Liga MX Apertura 2018 will be here soon: five big storylines
MEXICO CITY -- The transfer season is in full swing across Liga MX. Even while Toluca and Santos Laguna were deciding the Clausura 2018 title last week, the other 16 teams left licking their wounds were gearing up to contend for the next semester.
Big signings have already flooded Twitter timelines, and a lot of movement is expected in the coming weeks, before and after the World Cup. Already, storylines are presenting themselves that will engage fans ahead of the Apertura 2018.
Here are the five biggest to follow as we move toward next season.
1. Will Cruz Azul's massive makeover pay off?
Ricardo Pelaez hit the ground running as the new director of football for Cruz Azul. Intending to prove his achievements at Club America were no fluke, Pelaez has already made a flurry of signings, including defenders Pablo Aguilar (Tijuana) and Igor Lichnovsky (Necaxa), midfielders Elias Hernandez (Leon) and Roberto Alvarado (Necaxa), and striker Milton Caraglio (Tijuana).
More are expected, including Arsenal de Sarandi's Ivan Marcone, and bigger names, such as Portuguese winger Nani, have been bandied about of late. The activity in recent days is designed to do one thing: end the team's 21-year championship drought.
Pelaez retained one of the better coaches in Liga MX, Pedro Caixinha, even after a bizarrely negative first season in command of the Mexico City giants. It's a move that could result in a very quick turnaround toward the top -- or one of the most massive failures in recent memory.
2. Last chance for Herrera at Club America
When he returned to the fold as Club America's manager in 2017, Miguel Herrera's not-so-secret desire to parlay a successful tenure at the club into a return to coaching the Mexican national team after the 2018 World Cup was clear.
To fulfill the self-appointed prophecy, Herrera would have to deliver results at Las Aguilas. But the time frame has revealed itself to be too rushed for the former Tijuana and Monterrey manager to reach his goal. In two seasons at Club America since his return, the team has failed to win in Liga MX, Copa MX and the CONCACAF Champions League.
In that same span, Chivas manager Matias Almeyda added to his Clausura 2017 Liga MX title win by conquering the CONCACAF Champions League and guiding Guadalajara to their first FIFA World Club Cup berth. The international tournament win also ended a 55-year drought for Chivas when it came to triumphs outside of Mexico.
Clearly, the comparison yields a clear front-runner: Almeyda is the favorite to take over El Tri in the second half of 2018, while Herrera faces a new dilemma: After a strong investment and multiple star signings, fans are becoming impatient with Herrera's second tenure. Failure to win silverware in the Apertura 2018 will likely yield a change at the head-coaching position.
3. Will Chivas rebound or rebuild?
Speaking of Almeyda and Chivas, there is a good chance the Apertura 2018 will become the swan song for the manager if he indeed takes over the reins of Mexico's national team ahead of the 2022 World Cup cycle. Though the team has been green-lit to sign players after a pay dispute with the present squad, Almeyda (or whoever replaces him if he leaves before or during the season) will have a tough job ahead to please fans after a pair of forgettable seasons in the league.
If a new manager is appointed, there will be some leeway and patience. Fans can also look forward to the FIFA Club World Cup. However, with ongoing legal struggles between owner Jorge Vergara and his ex-wife, Angelica Fuentes, the perception of Chivas as cash-strapped lingers, and no big signings are expected. With no incoming stars, (maybe) a new boss and a showcase tournament on the way, the upcoming semester has the potential to be especially challenging for Mexico's most popular team.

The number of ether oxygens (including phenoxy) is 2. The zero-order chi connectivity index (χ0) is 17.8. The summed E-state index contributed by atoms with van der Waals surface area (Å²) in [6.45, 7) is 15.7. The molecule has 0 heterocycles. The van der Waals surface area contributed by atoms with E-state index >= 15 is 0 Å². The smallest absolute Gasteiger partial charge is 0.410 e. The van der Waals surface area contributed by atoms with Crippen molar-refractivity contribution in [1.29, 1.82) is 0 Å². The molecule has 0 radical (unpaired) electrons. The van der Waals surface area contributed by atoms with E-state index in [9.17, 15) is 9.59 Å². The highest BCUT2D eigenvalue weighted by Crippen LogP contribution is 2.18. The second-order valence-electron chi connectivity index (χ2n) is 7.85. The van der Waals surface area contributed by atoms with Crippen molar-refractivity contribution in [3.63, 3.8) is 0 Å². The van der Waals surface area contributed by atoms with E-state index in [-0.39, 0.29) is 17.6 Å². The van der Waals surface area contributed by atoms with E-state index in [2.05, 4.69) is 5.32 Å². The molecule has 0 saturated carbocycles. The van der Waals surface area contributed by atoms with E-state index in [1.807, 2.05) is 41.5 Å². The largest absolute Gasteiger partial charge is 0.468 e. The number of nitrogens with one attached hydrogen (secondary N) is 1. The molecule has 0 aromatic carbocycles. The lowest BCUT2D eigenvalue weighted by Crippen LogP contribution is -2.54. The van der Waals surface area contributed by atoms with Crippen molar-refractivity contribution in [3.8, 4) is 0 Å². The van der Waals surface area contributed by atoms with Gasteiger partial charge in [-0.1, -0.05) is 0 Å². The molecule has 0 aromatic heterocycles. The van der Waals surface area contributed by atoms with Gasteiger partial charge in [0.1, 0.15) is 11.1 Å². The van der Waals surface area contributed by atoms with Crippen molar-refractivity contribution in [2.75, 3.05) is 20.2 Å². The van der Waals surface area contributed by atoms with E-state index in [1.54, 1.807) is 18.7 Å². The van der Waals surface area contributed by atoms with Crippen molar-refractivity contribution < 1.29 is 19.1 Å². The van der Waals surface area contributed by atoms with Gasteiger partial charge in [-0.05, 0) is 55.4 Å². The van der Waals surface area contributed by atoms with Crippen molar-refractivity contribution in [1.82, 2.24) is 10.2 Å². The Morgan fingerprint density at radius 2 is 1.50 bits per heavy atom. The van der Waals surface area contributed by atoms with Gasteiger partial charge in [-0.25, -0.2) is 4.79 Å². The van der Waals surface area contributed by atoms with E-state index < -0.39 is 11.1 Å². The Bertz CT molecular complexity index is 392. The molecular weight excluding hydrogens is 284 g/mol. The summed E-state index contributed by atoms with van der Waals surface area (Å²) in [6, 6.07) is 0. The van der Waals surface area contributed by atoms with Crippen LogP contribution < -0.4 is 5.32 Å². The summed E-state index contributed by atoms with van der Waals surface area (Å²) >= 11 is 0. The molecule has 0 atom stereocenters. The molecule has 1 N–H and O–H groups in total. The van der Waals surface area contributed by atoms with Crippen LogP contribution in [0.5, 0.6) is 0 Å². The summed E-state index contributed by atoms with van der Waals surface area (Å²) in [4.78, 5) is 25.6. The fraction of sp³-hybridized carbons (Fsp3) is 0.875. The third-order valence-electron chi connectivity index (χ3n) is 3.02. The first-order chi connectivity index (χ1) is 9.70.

4. Monterrey clubs reload after tough Clausura
Big-spending Tigres and Monterrey were humbled early in the Clausura 2018 playoffs by teams not expected to compete for a title, let alone get past them in the quarterfinals of the liguilla. As it turns out, the estimation of at least one of those conquering teams, Santos Laguna, was quite a bit off.
The losses were surprising nonetheless and resulted in one of the Monterrey sides, the Rayados, making a change at the head-coaching position, firing Antonio Mohamed and hiring former Pachuca boss Diego Alonso. Tigres, on the other hand, stuck by longtime boss Ricardo Ferretti but it remains in limbo as to whether they will again try to shock the transfer market (hello, Sebastian Giovinco) or maintain the core roster with small tweaks.
Since 2010, Tigres and Monterrey have combined for five Liga MX titles, three CONCACAF Champions League wins, two Copa MX championships and two Campeón de Campeones trophies. Is the end of an era near?
5. Having no relegation will affect the level of play
In essence, Liga MX has eliminated relegation for three years. Lobos BUAP, the team that endured last season's drop, was bought back into the league after executives determined Cafetaleros, the team that had won the right to promotion, did not have the infrastructure necessary for first-division play.
Liberated by the burden of relegation until 2020, traditionally low-budget teams and squads in perennial trouble to go down -- such as Lobos, Veracruz and Puebla -- are free to build their rosters at their leisure. Should they choose to, teams now have permission to tank in the style of the NBA or NFL, albeit with no tangible benefit other than to save money. Without the threat of relegation, the fear of a diluted level of play is real. Conversely, the lack of consequences for failed experimentation could compel teams to spend big without any palpable penalties other than squandering transfer fees and paying high wages.
Eric Gomez is an editor for ESPN's One Nación. You can follow him on Twitter: @EricGomez86.